For many, jet lag is the bane of travel. Just when you want to be fresh-footed to explore a new and exciting destination, insomnia, headaches, and a general disorientation pop up and throw your travel plans for a loop. Many have their opinions on curing or even preventing jet lag, ranging from using high-tech devices to drinking lots of water — and while there is no known “cure-all” for jet lag, the next best thing after scientific proof is advice from strangers.

Mattress company leesa polled over 1,000 frequent travelers, both men and women, between the ages of 18 and 85 in hopes of discovering the most common symptoms of jet lag and the most effective ways to combat it. As you begin planning your fall and winter travel, here are the study’s findings.

Photo: leesa

The study found that nearly 50 percent of travelers experience jet lag on both ends of their trip. The survey broke results down by age group, with baby boomers, Generation X, and millennials each having a seat at the table. Many key symptoms and prevention methods pointed to generational differences.

Baby boomers, the oldest of the three age groups studied, are surprisingly able to recharge the quickest — generally needing about 2.5 days. Millennials fall between 2.5 and three days, and Gen X’ers need nearly 72 hours. Taking medication such as melatonin actually proved to be the one factor that delayed recovery the most, with all three generations saying it took well over three days to feel ripe again. Taking naps and, perhaps contradicting that, maintaining a consistent sleep schedule were cited as the best way to recover quickly.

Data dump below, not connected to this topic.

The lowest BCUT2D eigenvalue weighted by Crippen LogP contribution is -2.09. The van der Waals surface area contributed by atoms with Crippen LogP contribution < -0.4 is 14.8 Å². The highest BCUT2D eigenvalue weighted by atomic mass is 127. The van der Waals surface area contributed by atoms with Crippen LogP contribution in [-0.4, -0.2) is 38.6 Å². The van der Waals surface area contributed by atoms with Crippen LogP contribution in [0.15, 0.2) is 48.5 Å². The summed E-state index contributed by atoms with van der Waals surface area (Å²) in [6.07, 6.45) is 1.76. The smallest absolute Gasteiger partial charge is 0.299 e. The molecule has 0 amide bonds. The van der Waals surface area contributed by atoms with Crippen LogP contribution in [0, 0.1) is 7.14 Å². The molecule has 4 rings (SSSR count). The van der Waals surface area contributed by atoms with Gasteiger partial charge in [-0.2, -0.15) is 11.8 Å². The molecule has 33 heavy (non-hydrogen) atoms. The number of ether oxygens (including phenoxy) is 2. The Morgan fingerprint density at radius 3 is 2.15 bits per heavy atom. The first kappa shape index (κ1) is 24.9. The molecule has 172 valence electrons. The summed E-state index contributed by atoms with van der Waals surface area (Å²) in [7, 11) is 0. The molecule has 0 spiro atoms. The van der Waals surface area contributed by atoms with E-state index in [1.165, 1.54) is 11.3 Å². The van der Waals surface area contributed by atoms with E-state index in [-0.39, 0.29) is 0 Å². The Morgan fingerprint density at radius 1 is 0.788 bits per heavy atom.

Photo: leesa

The study also polled participants on their most common jet lag-induced symptoms. Millennials noted missing plans with friends as jet lag’s most common impact on their schedule, while their Gen X counterparts placed missing work at the top. The most common symptom across generations is a headache, experienced by 42.4 percent of millennials after flying, on par with the 41.2 percent of those from Generation X and 49.8 percent of baby boomers. The boomers showed their age in the study in one key way — more than one in 10 suffered from backaches and constipation after flying. Fortunately for millennials and Gen X’ers, those side effects haven’t kicked in yet.

Photo: leesa